' ' Cinema Romantico: Jungle Cruise

Tuesday, January 18, 2022

Jungle Cruise

“Jungle Cruise” is a spiritual successor to Disney’s “Pirates of the Caribbean” series, not just because it is based on a theme park ride, God help us, but because it seeks to infused the spirit of a Golden Age adventure with modern special effects. Of course, the greatest special effect in “Pirates of the Caribbean” was not the zombie scalawags nor the octopus-like Davy Jones but, simply, Johnny Depp, as Captain Jack Sparrow, a performance I sometimes feel has become undervalued because of how far that franchise was stretched to make a buck. It is perhaps unfair to expect either Emily Blunt or Dwayne Johnson to attempt, never mind succeed, at creating something as transgressive as Captain Jack Sparrow, of course. And, in fairness, Blunt does a solid job of quoting Katharine Hepburn while adding her own aroma and flavor. Johnson, on the other hand, is painfully short on any kind of edge or unpredictability. Indeed, director Jaume Collet-Serra might well intend to give “Jungle Cruise” a “Romancing the Stone” kind of kick, but Johnson is no Jack Colton, his performance as smoothed over as the special effects. 

Set during The Great War, the plot turns on a Fountain of Youth-ish elixir, in this case the Tears of the Moon, petals from mystical healing Amazonian tree, sought by Dr. Lily Houghton (Emily Blunt) for altruistic reasons even as the petals are similarly pursued by the dastardly Prince Joachim (Jesse Plemons) working on behalf of the Kaiser. As “Jungle Cruise” opens, Lily pilfers an arrowhead right from the under the noses of both Prince Joachim and The Royal Society, believing the artifact in tandem with a map to be the keys to unlocking the Tears of the Moon, a strong curtain-raiser in which the nimble cinematography and crack editing combine to create one of those action sequences as comical as it is rousing, all while intertwining the underlying theme of Lily’s attempts to infiltrate a hierarchal male society that will not have her even if she has more gumption and know-how than the lot of ‘em. 

This sequence bodes well, and Collet-Serra maintains it for a little while, up through Lily and her brother MacGregor (Jack Whitehall), if John Hannah in “The Mummy” were Stanford Blatch, enlisting skipper Frank Wolff (Johnson) to pilot them down the Amazon. In escaping various ne’er-do-wells as they depart the dock, another zippy action sequence builds to a solid Butch and Sundance-ish revelation. Best of all, though, Collet-Serra roots the action to the real world. Granted, such veracity is not always necessary for these sorts of movies, but the further “Jungle Cruise” goes, the more its exotic plot demands exotic special effects in return, all of which are disappointingly lifeless and plastic-y, weighing the subsequent action down. Prince Joachim’s U-boat in the Amazon is an enjoyable idea that Collet-Serra can never quite render enjoyable while a scene in which Frank’s scrappy boat stares down a mammoth waterfall is stripped of all suspense in the obvious cuts between real-life interiors and phony exteriors. Worst of all, however, are the computer-generated slithery, disgusting creatures that have no business living amongst us.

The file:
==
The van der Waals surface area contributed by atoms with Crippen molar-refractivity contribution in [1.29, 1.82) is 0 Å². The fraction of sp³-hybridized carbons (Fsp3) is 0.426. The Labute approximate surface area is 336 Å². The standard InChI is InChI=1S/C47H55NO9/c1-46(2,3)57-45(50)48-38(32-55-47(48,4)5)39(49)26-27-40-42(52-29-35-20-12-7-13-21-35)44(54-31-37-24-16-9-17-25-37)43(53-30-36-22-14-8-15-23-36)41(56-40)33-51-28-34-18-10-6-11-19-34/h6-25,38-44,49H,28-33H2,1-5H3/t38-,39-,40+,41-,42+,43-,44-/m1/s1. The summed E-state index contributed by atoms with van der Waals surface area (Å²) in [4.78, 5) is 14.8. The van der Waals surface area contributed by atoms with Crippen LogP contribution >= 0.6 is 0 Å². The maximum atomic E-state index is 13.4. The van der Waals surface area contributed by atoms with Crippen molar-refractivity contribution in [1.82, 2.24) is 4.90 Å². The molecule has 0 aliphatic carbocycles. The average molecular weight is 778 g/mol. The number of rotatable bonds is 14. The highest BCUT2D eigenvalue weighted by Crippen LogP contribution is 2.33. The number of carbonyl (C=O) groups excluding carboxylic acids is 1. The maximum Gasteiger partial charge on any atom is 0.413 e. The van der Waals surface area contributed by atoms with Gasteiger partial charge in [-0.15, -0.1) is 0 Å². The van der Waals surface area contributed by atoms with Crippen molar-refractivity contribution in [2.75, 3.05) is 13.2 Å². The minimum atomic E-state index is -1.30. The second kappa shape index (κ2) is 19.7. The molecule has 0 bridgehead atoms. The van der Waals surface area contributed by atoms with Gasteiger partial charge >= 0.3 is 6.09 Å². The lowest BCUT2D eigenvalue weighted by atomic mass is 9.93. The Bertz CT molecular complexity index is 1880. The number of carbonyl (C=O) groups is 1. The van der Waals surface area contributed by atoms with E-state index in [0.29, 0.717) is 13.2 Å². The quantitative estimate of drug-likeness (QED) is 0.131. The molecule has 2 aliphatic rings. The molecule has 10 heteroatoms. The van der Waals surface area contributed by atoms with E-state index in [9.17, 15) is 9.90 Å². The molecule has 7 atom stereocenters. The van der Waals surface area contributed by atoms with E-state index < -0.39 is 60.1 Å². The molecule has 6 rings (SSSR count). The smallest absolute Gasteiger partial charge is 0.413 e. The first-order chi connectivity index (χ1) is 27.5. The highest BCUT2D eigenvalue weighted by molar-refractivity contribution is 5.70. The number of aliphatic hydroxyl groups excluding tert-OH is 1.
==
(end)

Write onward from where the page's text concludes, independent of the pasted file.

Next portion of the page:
Here, your humble correspondent is of utmost use. Because this reviewer’s single greatest fear, bar none, is slithery, disgusting creatures that have no business living amongst us. And if your computer-generated slithery, disgusting creatures that have no business living amongst us do not really frighten me, you have irrefutably not done your job. No, Paul Giamatti as the ornery harbormaster is more convincing than any of these effects, even if the filmmakers and producers refused to let, as Giamatti expressed to Men’s Health, the character have a monkey who lit his cigars. It’s reminiscent of the ludicrous turn Depp took as Sparrow, which famously terrified Disney producers even as it was allowed to proceed, richly rewarding them. Now, however, we have reached a point where Depp-styled madness must be prevented at all costs.

Yet even the slithery, disgusting creatures that have no business living amongst us feel at least a little more real than the all-important romantic chemistry between the leads. Johnson has qualities as an actor. His droll line readings here are frequently on point and making a punch land like a punchline is, for him, second nature. But asking him to channel Jack Colton, never mind the Humphrey Bogart of “The African Queen”, is just too big an ask. Johnson’s character drinks incessantly but never shows the effects, which might be explained away by the plot but is more evocative of Johnson’s inherent Superman-ish air. He simply is not equipped to play a rogue. So, even if Blunt tries to sell their burgeoning love, in one underwater kiss literally grabbing the back of Johnson’s head, like she is fighting to make him romantically reciprocate, their vibe is as much brother and sister as Blunt and Whitehall, fatally damaging the denouement in which Lily makes a personal choice in the name of love and ultimately causing this cruise to founder.  

1 comment:

mercatiwriter@aol.com said...

Great reviews. I was wondering if the movie bore any resemblance to African Queen.